How is the Descent Block Candlestick Pattern formed?

Descent Block Candlestick Pattern consists of three consecutive red (or black) candlesticks. Each candlestick opens within the body boundaries of the previous candle and closes below the closing price of the previous candle. Meanwhile, as the bodies of the three candlesticks decrease in size, their lower shadows grow. You can see this in the example image below:

The Descent Block Pattern through the illustration of three successive red (black) candles with a real-time example
Descent Block in the Meta Platforme,Inc. stock

Usually, the first candlestick is a normal or long red (or black) candle with very little or almost no shadows. Sellers dominate the market, and the downtrend continues. Next, a second red (or black) candlestick follows, closing below the closing price of the first candle. The bearish pressure is still prevailing. We now have two consecutive red (or black) candlesticks, but the second candle's body is short while its shadow is long. At this point, sellers start to become a bit hesitant. Later on, the third candle also closes below the closing price of the second candle, but it has the smallest body among the three. The appearance of a shadow on the third candle indicates the weakening of the sellers. Throughout these three red (or black) candlesticks, the bodies are gradually becoming shorter, indicating increased market indecision. Moreover, each day's candle opens within the boundaries of the previous candle's body, opening higher, while the lower shadows are getting longer. Although the closing prices of the second and third candles are lower, the difference between their closing prices is decreasing. All these signs indicate the weakening of the downtrend, making a reversal in the market inevitable.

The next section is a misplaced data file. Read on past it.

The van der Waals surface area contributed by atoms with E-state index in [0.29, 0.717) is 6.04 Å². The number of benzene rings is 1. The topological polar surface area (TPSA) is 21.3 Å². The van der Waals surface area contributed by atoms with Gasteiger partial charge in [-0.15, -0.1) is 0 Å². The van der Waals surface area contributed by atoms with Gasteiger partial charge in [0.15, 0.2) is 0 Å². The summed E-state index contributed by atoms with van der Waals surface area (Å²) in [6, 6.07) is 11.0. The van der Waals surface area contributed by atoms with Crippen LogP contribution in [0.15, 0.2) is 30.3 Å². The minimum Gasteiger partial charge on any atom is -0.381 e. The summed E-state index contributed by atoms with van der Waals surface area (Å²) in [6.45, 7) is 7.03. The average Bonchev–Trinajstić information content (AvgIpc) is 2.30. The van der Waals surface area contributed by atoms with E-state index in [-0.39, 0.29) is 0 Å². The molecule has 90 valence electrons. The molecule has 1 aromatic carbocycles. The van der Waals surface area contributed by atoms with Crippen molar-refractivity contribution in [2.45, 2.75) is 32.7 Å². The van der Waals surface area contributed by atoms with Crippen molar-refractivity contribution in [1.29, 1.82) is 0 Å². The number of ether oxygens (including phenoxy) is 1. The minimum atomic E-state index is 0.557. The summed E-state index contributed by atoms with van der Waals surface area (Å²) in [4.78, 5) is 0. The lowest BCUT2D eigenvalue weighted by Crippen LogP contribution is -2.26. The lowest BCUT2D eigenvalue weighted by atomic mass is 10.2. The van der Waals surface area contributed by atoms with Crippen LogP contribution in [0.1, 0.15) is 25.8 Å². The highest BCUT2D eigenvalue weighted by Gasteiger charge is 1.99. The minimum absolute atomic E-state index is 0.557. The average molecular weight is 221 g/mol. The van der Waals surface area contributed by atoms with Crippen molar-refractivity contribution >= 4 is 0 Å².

How to trade with the Descent Block Candlestick Pattern?

When trading in financial markets, it is essential to identify support and resistance levels and pay attention to technical indicators before placing orders. I believe these are among the main rules of technical analysis. When trading based on the Descent Block Candlestick Pattern, we should wait for the completion of the pattern with the closing of the last candle. Then, setting Buy, Take Profit and Stop Loss levels would be the right approach.

According to some traders, the Entry order is confirmed at the midpoint of the body of the last red (black) candle, and they wait for the price to exceed this point. On the other hand, some traders place a Buy order at the opening point of the last candle.

The Stop Loss level is commonly set at the lowest shadow of the last candle. However, sometimes the closing point of the last candle is chosen.

The Take Profit level can be set as Target 1, Target 2, Target 3, and so on. The most commonly used and reliable target, which is Target 1, is usually set at the opening price of the first red (black) candle. Here is a live example of this in the stock "Rolls Royce Holdings ORD GBP0.20":

Learn how to use target, entry and stop loss levels in a live trade with the Descent Block Pattern for profitable outcomes
Live Trading with the Descent Block Pattern

Information. However, there is also the Advance Block candlestick pattern, which is the opposite of the Descent Block candlestick pattern.